EPIE Institute[edit]

In 1967, Komoski authored Development of a System for An Educational Products Information Exchange.[16] This report discussed a long-term federally funded study on the development of an exchange to evaluate educational products. The findings led Komoski to co-found the Educational Products Information Exchange Institute (EPIE Institute) and serve as its executive director.[17] The EPIE Institute developed model practices for whole curriculum approaches to align curriculum with learning goals and evaluate learning resources.[18] It also reviewed and evaluated teaching aids and educational technology.[19] In 1982, the EPIE Institute began a partnership with the Consumers Union, the producer of Consumer Reports. The two organizations jointly produced the Pro/Files series of reports to evaluate computers, software, and accessory equipment.[20] Funding from the Richard Lounsbery Foundation and the Ford Foundation supported the project.[21]

During the mid-1990s, the EPIE Institute helped to found the Learning and Information Networking for Community Through Technology (LINCT) Coalition. The Institute then served as LINCT's managing partner organization working with law professor Edgar S. Cahn (the creator of time banking) and researcher Curtiss Priest. LINCT operated as a nonprofit coalition of socially-concerned organizations working with businesses, schools, libraries, governments, and social service agencies.[22]

In 1996, the EPIE Institute published Creating Learning Communities: Practical, Universal Networking for Learning in Schools and Homes. Co-authored by Komoski and Priest, the report presented the findings of a two-year research study on the development of intentional educational networks. The MacArthur Foundation funded this work to support collaborations among schools and their communities.[23]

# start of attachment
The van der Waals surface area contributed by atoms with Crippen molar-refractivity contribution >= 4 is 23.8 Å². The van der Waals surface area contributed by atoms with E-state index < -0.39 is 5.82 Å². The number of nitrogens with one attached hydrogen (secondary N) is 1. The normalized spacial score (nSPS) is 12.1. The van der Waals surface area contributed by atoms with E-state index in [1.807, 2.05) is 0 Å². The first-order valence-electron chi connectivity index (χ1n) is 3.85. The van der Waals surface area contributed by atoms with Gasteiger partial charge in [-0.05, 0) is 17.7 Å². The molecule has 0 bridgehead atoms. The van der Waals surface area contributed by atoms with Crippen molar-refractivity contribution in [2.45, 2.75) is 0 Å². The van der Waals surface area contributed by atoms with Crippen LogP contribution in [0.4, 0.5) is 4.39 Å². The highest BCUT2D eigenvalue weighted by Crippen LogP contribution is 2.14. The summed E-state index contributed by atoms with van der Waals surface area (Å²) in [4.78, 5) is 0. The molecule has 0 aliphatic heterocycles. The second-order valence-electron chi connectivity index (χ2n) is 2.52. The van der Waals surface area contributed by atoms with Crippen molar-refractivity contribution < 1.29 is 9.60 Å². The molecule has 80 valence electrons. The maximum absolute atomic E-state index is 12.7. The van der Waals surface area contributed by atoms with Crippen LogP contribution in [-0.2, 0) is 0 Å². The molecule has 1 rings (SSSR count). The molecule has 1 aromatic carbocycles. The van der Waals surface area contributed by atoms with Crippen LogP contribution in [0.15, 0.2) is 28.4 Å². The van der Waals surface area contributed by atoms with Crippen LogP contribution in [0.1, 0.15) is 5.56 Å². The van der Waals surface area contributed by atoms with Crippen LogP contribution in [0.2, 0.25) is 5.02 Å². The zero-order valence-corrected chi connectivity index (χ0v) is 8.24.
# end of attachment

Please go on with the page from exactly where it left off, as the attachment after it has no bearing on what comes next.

Work to address the digital divide[edit]

In 1983, Komoski launched the Excellence and Equity in Electronic Education (4E) project at the EPIE Institute. Funded by a San Francisco Foundation grant, 4E taught schools how to train parents on the use of computers to support home learning. The project also sought to help low-income families attain computers for use at home.[24]

During the mid to late 1980s and early 1990s, Komoski consulted for networking projects in Battle Creek, Michigan and Indian River County, Florida that connected schools and local communities.[7] The work led him to publish "The 81% Solution" in Education Week, which discussed challenges in addressing learning needs through technology. The article noted that children spend most of their time (81 percent) at home and only 19 percent of their time at school. Komoski proposed the use of community networks to help meet the learning needs of children, particularly at-risk youth from poorer communities. He also suggested ways in which children and families could earn computers donated from businesses while developing their skills.[25]

The ideas proposed in the "81 Percent Solution" later facilitated the work of LINCT to create solutions to address the digital divide. During the mid- and late 1990s, LINCT developed Learn and Earn programs for children and their families, low-wage workers, and unemployed persons. Participants in the programs learned skills in areas such as word processing, spreadsheet use, and use of the Internet and World Wide Web. After completing the Learn and Earn programs, they could bring home a computer for use at home. LINCT piloted Learn and Earn in the New York City metropolitan area in partnership with the Urban League[26] and other community organizations. The success of this program influenced the development of similar programs in Los Angeles, Denver, and Phoenix.[27] These programs later scaled down during the early and mid 2000s because of government funding cuts.[28]

In 2012, Komoski started EPIE's Digital Age Family Literacy Program (DAFLP) at Southampton Intermediate School in Southampton, New York. DAFLP runs a 12-week computing course for families of non-native English-speakers on Long Island. Participants earn home use of their laptop computer after completing the program.[28]